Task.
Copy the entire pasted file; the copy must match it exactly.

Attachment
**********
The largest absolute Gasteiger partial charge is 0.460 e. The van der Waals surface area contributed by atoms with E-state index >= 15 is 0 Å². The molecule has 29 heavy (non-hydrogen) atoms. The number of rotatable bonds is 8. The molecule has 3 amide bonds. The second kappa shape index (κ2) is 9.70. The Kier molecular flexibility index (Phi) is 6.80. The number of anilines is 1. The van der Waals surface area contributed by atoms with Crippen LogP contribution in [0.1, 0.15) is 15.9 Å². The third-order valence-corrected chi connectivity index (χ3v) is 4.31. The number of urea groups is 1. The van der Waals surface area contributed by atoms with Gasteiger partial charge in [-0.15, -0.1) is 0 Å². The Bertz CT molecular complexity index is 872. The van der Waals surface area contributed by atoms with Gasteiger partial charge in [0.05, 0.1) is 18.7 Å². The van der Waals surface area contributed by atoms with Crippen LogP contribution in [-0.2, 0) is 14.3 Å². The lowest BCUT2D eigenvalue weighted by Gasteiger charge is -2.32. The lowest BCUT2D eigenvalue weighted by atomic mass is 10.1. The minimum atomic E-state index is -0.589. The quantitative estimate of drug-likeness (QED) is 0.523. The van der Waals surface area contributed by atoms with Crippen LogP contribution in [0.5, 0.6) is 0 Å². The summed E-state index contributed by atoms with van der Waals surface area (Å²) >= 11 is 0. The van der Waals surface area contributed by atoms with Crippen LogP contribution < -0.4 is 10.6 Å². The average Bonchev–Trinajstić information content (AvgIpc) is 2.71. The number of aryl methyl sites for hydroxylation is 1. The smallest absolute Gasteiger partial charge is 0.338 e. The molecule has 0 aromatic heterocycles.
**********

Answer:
The largest absolute Gasteiger partial charge is 0.460 e. The van der Waals surface area contributed by atoms with E-state index >= 15 is 0 Å². The molecule has 29 heavy (non-hydrogen) atoms. The number of rotatable bonds is 8. The molecule has 3 amide bonds. The second kappa shape index (κ2) is 9.70. The Kier molecular flexibility index (Phi) is 6.80. The number of anilines is 1. The van der Waals surface area contributed by atoms with Crippen LogP contribution in [0.1, 0.15) is 15.9 Å². The third-order valence-corrected chi connectivity index (χ3v) is 4.31. The number of urea groups is 1. The van der Waals surface area contributed by atoms with Gasteiger partial charge in [-0.15, -0.1) is 0 Å². The Bertz CT molecular complexity index is 872. The van der Waals surface area contributed by atoms with Gasteiger partial charge in [0.05, 0.1) is 18.7 Å². The van der Waals surface area contributed by atoms with Crippen LogP contribution in [-0.2, 0) is 14.3 Å². The lowest BCUT2D eigenvalue weighted by Gasteiger charge is -2.32. The lowest BCUT2D eigenvalue weighted by atomic mass is 10.1. The minimum atomic E-state index is -0.589. The quantitative estimate of drug-likeness (QED) is 0.523. The van der Waals surface area contributed by atoms with Crippen LogP contribution in [0.5, 0.6) is 0 Å². The summed E-state index contributed by atoms with van der Waals surface area (Å²) >= 11 is 0. The van der Waals surface area contributed by atoms with Crippen LogP contribution < -0.4 is 10.6 Å². The average Bonchev–Trinajstić information content (AvgIpc) is 2.71. The number of aryl methyl sites for hydroxylation is 1. The smallest absolute Gasteiger partial charge is 0.338 e. The molecule has 0 aromatic heterocycles.